Neil Crookes

Learnings and Teachings on Web Application Development & CakePHP



Quick and accurate high-level estimates in Scrum

So Agile is all about working software over comprehensive documentation right? But if I don’t know the detailed requirements up front, how can I estimate for a task? And if I can’t estimate for a task, how can we figure out how long the project will take and how much it will cost?

This post covers techniques for quickly and easily creating reasonably accurate, high-level estimates in the project kickoff meeting that are sufficient for resource planning and scheduling.

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The Iron Triangle is a fundamental concept in software development that states that for a quality product, one of the 3 critical factors of scope (what must be built), cost (how much it must cost), and time (when it must be built by) must be negotiable.

In a Scrum project it is often the scope that is negotiable.

When it comes to producing high level estimates in the release planning meeting, the details of the stories available to the team will be fairly limited, so the estimates are based on certain assumptions on the scope.

For a happy client the amount of scope must be reasonable and acceptable, and the estimate made at the release planning meeting stage should be adhered to as closely as possible.

To realistically achieve this, the detailed scope of a story can be negotiated at the sprint planning meeting.

So, how do you quickly come up with accurate estimates for stories assuming reasonable scope in the release planning meeting?

Traditionally, estimates are absolute, i.e. the duration required to complete a task in hours or days, and are interpreted as a measure of elapsed time, i.e. assume in a 7.5 hour day a  developer will complete 7.5 hours of stories for this product. However, things never go to plan.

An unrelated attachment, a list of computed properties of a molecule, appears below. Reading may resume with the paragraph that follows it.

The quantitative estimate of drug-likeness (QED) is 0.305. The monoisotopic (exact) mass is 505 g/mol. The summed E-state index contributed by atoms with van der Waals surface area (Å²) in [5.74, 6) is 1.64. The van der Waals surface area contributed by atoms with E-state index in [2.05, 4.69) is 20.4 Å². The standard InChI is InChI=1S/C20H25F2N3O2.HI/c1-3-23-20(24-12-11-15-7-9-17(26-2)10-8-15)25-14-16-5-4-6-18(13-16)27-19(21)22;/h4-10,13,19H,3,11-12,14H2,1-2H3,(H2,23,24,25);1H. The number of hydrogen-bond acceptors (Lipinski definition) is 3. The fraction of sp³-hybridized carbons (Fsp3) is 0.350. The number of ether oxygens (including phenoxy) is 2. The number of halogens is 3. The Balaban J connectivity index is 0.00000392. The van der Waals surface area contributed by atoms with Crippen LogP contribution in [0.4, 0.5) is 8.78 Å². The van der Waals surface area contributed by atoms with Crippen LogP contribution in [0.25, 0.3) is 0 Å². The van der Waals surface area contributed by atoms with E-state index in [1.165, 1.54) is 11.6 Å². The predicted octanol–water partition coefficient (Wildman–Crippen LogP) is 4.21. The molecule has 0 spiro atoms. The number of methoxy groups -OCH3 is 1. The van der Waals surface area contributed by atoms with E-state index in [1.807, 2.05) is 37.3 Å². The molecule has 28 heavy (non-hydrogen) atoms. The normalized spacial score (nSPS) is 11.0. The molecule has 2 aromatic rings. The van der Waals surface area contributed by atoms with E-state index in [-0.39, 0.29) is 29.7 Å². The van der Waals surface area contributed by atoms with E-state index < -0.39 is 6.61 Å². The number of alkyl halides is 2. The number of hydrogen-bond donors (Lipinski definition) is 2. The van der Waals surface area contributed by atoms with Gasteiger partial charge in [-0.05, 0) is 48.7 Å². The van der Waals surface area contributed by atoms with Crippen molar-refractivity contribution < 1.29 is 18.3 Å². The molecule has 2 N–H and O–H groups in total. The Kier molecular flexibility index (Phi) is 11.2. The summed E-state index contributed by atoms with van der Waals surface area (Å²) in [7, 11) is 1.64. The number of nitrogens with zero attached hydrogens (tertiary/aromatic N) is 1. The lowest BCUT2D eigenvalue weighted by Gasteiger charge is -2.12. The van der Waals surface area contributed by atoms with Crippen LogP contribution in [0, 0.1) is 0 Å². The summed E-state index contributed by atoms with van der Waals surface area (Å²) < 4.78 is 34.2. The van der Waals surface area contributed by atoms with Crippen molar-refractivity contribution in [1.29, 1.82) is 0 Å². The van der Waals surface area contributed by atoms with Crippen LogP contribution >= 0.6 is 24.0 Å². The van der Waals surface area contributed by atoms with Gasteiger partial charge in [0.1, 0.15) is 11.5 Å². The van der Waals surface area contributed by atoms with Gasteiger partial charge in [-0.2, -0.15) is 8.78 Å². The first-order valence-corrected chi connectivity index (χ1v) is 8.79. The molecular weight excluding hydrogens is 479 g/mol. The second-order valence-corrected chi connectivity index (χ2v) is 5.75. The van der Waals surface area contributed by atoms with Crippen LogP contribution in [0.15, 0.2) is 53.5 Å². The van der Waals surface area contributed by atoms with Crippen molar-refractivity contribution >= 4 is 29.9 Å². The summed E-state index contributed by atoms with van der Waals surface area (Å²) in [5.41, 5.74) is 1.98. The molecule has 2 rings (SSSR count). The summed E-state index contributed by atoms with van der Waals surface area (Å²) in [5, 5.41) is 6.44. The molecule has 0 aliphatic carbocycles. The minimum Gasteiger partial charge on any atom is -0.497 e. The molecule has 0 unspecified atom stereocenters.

The accuracy of estimates can be affected by things like:

  • The developer’s inexperience with the problem domain
  • Encountering unpredicted complexity during development
  • The developer gets diverted onto other tasks
  • Uncontrollable external factors prevent work on the task
  • The person doing the work may not work at the same speed as the person who estimated for it

In fact, the only thing you can actually estimate is the perceived size and complexity of the story.

To eliminate some of this uncertainty and ultimately improve the accuracy of your estimates, some people recommend stating them in units of ideal time, i.e. ideal days or ideal hours.

Ideal time assumes no interruptions, the task was all you worked on and everything you needed was available.

But there are some problems with ideal time:

  1. Ideal time decays, i.e. over time on a project, developers’ skills increase, they become more knowledgeable in the problem domain and focused on a project, consequently the time it takes to achieve a task of similar size and complexity reduces. But the original estimates on which scheduling is based, can’t cope with this change very easily.